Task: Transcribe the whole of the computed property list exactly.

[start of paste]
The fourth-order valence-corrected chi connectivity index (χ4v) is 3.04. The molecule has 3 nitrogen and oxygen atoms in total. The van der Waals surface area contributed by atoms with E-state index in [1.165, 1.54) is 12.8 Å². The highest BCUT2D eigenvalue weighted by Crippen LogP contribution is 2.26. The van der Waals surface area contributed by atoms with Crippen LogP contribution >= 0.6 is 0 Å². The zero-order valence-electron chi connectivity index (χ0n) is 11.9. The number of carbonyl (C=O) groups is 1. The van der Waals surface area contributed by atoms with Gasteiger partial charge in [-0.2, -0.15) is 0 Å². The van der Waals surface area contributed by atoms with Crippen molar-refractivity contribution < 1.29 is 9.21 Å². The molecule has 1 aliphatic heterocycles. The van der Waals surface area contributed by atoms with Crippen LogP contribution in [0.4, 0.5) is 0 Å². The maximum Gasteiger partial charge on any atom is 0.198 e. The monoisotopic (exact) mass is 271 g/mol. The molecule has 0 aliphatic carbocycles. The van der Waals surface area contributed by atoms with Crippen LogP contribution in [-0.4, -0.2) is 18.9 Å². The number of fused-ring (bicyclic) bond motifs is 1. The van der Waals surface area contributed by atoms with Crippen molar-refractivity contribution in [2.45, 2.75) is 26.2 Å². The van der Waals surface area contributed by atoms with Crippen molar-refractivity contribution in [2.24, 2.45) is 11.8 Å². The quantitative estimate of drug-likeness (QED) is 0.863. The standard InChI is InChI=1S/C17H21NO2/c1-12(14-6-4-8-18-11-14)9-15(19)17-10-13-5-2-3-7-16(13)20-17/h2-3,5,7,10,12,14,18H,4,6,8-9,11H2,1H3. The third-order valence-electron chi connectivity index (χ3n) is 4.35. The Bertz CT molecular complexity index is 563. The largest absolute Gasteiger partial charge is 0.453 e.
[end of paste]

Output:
The fourth-order valence-corrected chi connectivity index (χ4v) is 3.04. The molecule has 3 nitrogen and oxygen atoms in total. The van der Waals surface area contributed by atoms with E-state index in [1.165, 1.54) is 12.8 Å². The highest BCUT2D eigenvalue weighted by Crippen LogP contribution is 2.26. The van der Waals surface area contributed by atoms with Crippen LogP contribution >= 0.6 is 0 Å². The zero-order valence-electron chi connectivity index (χ0n) is 11.9. The number of carbonyl (C=O) groups is 1. The van der Waals surface area contributed by atoms with Gasteiger partial charge in [-0.2, -0.15) is 0 Å². The van der Waals surface area contributed by atoms with Crippen molar-refractivity contribution < 1.29 is 9.21 Å². The molecule has 1 aliphatic heterocycles. The van der Waals surface area contributed by atoms with Crippen LogP contribution in [0.4, 0.5) is 0 Å². The maximum Gasteiger partial charge on any atom is 0.198 e. The monoisotopic (exact) mass is 271 g/mol. The molecule has 0 aliphatic carbocycles. The van der Waals surface area contributed by atoms with Crippen LogP contribution in [-0.4, -0.2) is 18.9 Å². The number of fused-ring (bicyclic) bond motifs is 1. The van der Waals surface area contributed by atoms with Crippen molar-refractivity contribution in [2.45, 2.75) is 26.2 Å². The van der Waals surface area contributed by atoms with Crippen molar-refractivity contribution in [2.24, 2.45) is 11.8 Å². The quantitative estimate of drug-likeness (QED) is 0.863. The standard InChI is InChI=1S/C17H21NO2/c1-12(14-6-4-8-18-11-14)9-15(19)17-10-13-5-2-3-7-16(13)20-17/h2-3,5,7,10,12,14,18H,4,6,8-9,11H2,1H3. The third-order valence-electron chi connectivity index (χ3n) is 4.35. The Bertz CT molecular complexity index is 563. The largest absolute Gasteiger partial charge is 0.453 e.